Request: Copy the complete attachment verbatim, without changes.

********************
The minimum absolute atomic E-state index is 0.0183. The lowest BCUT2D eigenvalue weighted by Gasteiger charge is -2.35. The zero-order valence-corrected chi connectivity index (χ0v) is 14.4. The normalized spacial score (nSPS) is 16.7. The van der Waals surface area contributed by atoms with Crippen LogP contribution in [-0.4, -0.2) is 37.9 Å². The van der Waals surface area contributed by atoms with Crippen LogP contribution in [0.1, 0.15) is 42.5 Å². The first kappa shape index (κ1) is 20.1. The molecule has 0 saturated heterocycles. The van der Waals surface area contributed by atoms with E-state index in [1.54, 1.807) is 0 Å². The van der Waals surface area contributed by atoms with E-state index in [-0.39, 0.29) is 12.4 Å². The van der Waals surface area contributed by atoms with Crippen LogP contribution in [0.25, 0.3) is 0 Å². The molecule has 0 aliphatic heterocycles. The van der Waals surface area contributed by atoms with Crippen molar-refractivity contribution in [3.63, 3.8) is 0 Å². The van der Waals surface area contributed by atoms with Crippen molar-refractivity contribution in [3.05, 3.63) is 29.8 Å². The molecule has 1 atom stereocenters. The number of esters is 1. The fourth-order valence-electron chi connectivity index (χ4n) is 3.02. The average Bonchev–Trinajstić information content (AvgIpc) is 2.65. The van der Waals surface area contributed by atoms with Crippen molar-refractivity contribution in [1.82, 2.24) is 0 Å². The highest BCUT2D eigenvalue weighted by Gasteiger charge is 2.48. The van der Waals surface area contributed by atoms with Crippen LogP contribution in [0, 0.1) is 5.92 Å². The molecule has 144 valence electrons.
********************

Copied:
The minimum absolute atomic E-state index is 0.0183. The lowest BCUT2D eigenvalue weighted by Gasteiger charge is -2.35. The zero-order valence-corrected chi connectivity index (χ0v) is 14.4. The normalized spacial score (nSPS) is 16.7. The van der Waals surface area contributed by atoms with Crippen LogP contribution in [-0.4, -0.2) is 37.9 Å². The van der Waals surface area contributed by atoms with Crippen LogP contribution in [0.1, 0.15) is 42.5 Å². The first kappa shape index (κ1) is 20.1. The molecule has 0 saturated heterocycles. The van der Waals surface area contributed by atoms with E-state index in [1.54, 1.807) is 0 Å². The van der Waals surface area contributed by atoms with E-state index in [-0.39, 0.29) is 12.4 Å². The van der Waals surface area contributed by atoms with Crippen LogP contribution in [0.25, 0.3) is 0 Å². The molecule has 0 aliphatic heterocycles. The van der Waals surface area contributed by atoms with Crippen molar-refractivity contribution in [3.63, 3.8) is 0 Å². The van der Waals surface area contributed by atoms with Crippen molar-refractivity contribution in [3.05, 3.63) is 29.8 Å². The molecule has 1 atom stereocenters. The number of esters is 1. The fourth-order valence-electron chi connectivity index (χ4n) is 3.02. The average Bonchev–Trinajstić information content (AvgIpc) is 2.65. The van der Waals surface area contributed by atoms with Crippen molar-refractivity contribution in [1.82, 2.24) is 0 Å². The highest BCUT2D eigenvalue weighted by Gasteiger charge is 2.48. The van der Waals surface area contributed by atoms with Crippen LogP contribution in [0, 0.1) is 5.92 Å². The molecule has 144 valence electrons.